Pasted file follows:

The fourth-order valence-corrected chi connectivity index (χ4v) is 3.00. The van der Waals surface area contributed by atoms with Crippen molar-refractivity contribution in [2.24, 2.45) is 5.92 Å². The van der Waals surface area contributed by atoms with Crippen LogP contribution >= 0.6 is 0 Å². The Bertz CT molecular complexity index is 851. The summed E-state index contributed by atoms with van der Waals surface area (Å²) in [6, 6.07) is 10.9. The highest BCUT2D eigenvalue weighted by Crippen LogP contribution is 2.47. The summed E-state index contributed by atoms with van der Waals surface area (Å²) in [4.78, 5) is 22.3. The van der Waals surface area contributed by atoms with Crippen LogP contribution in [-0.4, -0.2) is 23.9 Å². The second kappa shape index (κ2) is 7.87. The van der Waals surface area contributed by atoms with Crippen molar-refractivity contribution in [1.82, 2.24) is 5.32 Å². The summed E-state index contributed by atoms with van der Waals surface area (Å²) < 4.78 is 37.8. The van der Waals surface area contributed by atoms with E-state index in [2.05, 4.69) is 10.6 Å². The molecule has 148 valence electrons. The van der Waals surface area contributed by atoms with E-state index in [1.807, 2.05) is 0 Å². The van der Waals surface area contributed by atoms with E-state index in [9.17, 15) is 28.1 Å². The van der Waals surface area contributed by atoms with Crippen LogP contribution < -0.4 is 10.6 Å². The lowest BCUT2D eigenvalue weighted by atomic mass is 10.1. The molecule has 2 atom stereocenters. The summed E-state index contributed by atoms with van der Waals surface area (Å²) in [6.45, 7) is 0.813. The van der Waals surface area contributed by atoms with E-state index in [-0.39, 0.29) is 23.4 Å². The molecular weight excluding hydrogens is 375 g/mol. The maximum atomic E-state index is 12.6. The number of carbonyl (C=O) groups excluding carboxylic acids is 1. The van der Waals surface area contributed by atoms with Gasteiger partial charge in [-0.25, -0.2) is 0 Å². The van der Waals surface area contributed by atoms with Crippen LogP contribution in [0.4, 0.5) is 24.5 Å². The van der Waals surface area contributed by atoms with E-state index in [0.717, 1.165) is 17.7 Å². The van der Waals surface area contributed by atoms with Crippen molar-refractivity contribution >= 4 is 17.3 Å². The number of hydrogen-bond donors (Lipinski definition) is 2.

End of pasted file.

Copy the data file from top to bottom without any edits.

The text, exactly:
The fourth-order valence-corrected chi connectivity index (χ4v) is 3.00. The van der Waals surface area contributed by atoms with Crippen molar-refractivity contribution in [2.24, 2.45) is 5.92 Å². The van der Waals surface area contributed by atoms with Crippen LogP contribution >= 0.6 is 0 Å². The Bertz CT molecular complexity index is 851. The summed E-state index contributed by atoms with van der Waals surface area (Å²) in [6, 6.07) is 10.9. The highest BCUT2D eigenvalue weighted by Crippen LogP contribution is 2.47. The summed E-state index contributed by atoms with van der Waals surface area (Å²) in [4.78, 5) is 22.3. The van der Waals surface area contributed by atoms with Crippen LogP contribution in [-0.4, -0.2) is 23.9 Å². The second kappa shape index (κ2) is 7.87. The van der Waals surface area contributed by atoms with Crippen molar-refractivity contribution in [1.82, 2.24) is 5.32 Å². The summed E-state index contributed by atoms with van der Waals surface area (Å²) < 4.78 is 37.8. The van der Waals surface area contributed by atoms with E-state index in [2.05, 4.69) is 10.6 Å². The molecule has 148 valence electrons. The van der Waals surface area contributed by atoms with E-state index in [1.807, 2.05) is 0 Å². The van der Waals surface area contributed by atoms with E-state index in [9.17, 15) is 28.1 Å². The van der Waals surface area contributed by atoms with Crippen LogP contribution < -0.4 is 10.6 Å². The lowest BCUT2D eigenvalue weighted by atomic mass is 10.1. The molecule has 2 atom stereocenters. The summed E-state index contributed by atoms with van der Waals surface area (Å²) in [6.45, 7) is 0.813. The van der Waals surface area contributed by atoms with E-state index in [-0.39, 0.29) is 23.4 Å². The molecular weight excluding hydrogens is 375 g/mol. The maximum atomic E-state index is 12.6. The number of carbonyl (C=O) groups excluding carboxylic acids is 1. The van der Waals surface area contributed by atoms with Gasteiger partial charge in [-0.25, -0.2) is 0 Å². The van der Waals surface area contributed by atoms with Crippen LogP contribution in [0.4, 0.5) is 24.5 Å². The van der Waals surface area contributed by atoms with E-state index in [0.717, 1.165) is 17.7 Å². The van der Waals surface area contributed by atoms with Crippen molar-refractivity contribution >= 4 is 17.3 Å². The number of hydrogen-bond donors (Lipinski definition) is 2.